The incidence of vertebral artery injury may be as high as 11% after nonpenetrating cervical spinal trauma in patients meeting specific clinical and physical exam criteria. The modified Denver Screening Criteria for BCVI are the most commonly used.19,37 Many patients with VAI have complete spinal cord injuries, fractures through the foramen transversarium, cervical spinal facet dislocation injuries, and/or vertebral subluxation, but many patients with these spinal and spinal cord injuries have normal vertebral arteries when imaged, thus reducing the specificity of these injury patterns with respect to VAI. Many comparative studies in which sensitivity, specificity, and positive and negative predictive value have been, or can be, calculated examined various tests against each other, but not against the gold standard of intravenous catheter angiography, thereby producing Class III medical evidence. However, recent literature providing Class I medical evidence does support CTA as a highly accurate alternative to catheter angiography for screening for VAI in blunt injury trauma patients, with a very high negative predictive value.19,21,24.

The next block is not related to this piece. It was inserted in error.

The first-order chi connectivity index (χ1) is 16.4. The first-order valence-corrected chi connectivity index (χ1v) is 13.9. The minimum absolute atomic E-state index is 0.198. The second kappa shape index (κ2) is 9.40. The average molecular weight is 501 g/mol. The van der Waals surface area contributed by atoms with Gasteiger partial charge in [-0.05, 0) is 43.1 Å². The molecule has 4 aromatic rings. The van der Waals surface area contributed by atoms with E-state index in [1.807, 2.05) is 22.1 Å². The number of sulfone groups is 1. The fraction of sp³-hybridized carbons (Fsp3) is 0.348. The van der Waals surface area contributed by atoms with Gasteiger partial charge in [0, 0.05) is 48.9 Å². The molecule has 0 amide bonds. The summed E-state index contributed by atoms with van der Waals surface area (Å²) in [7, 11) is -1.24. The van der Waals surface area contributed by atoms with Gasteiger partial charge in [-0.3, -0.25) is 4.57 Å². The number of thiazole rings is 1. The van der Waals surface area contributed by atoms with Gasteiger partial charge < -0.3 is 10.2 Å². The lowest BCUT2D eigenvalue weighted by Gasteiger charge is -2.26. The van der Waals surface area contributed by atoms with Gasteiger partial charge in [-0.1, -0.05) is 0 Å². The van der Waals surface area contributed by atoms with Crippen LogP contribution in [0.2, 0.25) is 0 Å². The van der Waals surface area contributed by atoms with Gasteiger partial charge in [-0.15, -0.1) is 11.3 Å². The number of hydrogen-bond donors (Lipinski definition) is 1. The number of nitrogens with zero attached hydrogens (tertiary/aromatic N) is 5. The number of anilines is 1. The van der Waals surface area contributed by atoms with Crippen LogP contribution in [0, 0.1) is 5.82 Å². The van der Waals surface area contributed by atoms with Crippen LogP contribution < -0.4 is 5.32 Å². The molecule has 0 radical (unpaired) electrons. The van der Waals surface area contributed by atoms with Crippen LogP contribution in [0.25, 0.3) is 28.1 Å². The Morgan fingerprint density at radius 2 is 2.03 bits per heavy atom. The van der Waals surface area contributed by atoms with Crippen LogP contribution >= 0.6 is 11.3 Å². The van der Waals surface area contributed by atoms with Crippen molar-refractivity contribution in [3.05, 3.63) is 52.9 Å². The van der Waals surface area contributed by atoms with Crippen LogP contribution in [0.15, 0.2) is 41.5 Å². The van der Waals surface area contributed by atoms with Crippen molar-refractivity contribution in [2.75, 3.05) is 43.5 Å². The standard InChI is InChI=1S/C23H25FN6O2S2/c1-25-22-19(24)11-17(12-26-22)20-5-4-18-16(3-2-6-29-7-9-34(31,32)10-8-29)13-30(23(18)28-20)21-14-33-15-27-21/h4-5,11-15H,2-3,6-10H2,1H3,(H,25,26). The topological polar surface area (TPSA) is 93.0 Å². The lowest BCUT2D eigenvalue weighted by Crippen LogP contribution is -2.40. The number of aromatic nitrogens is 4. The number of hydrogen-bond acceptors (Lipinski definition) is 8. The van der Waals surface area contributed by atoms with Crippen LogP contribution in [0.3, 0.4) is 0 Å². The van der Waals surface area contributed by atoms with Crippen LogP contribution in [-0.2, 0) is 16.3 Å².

- Anticoagulation therapy
- Antiplatelet therapy
- Blunt cerebrovascular injuries
- Computed tomographic angiography
- Vertebral artery injury
ASJC Scopus subject areas
- Clinical Neurology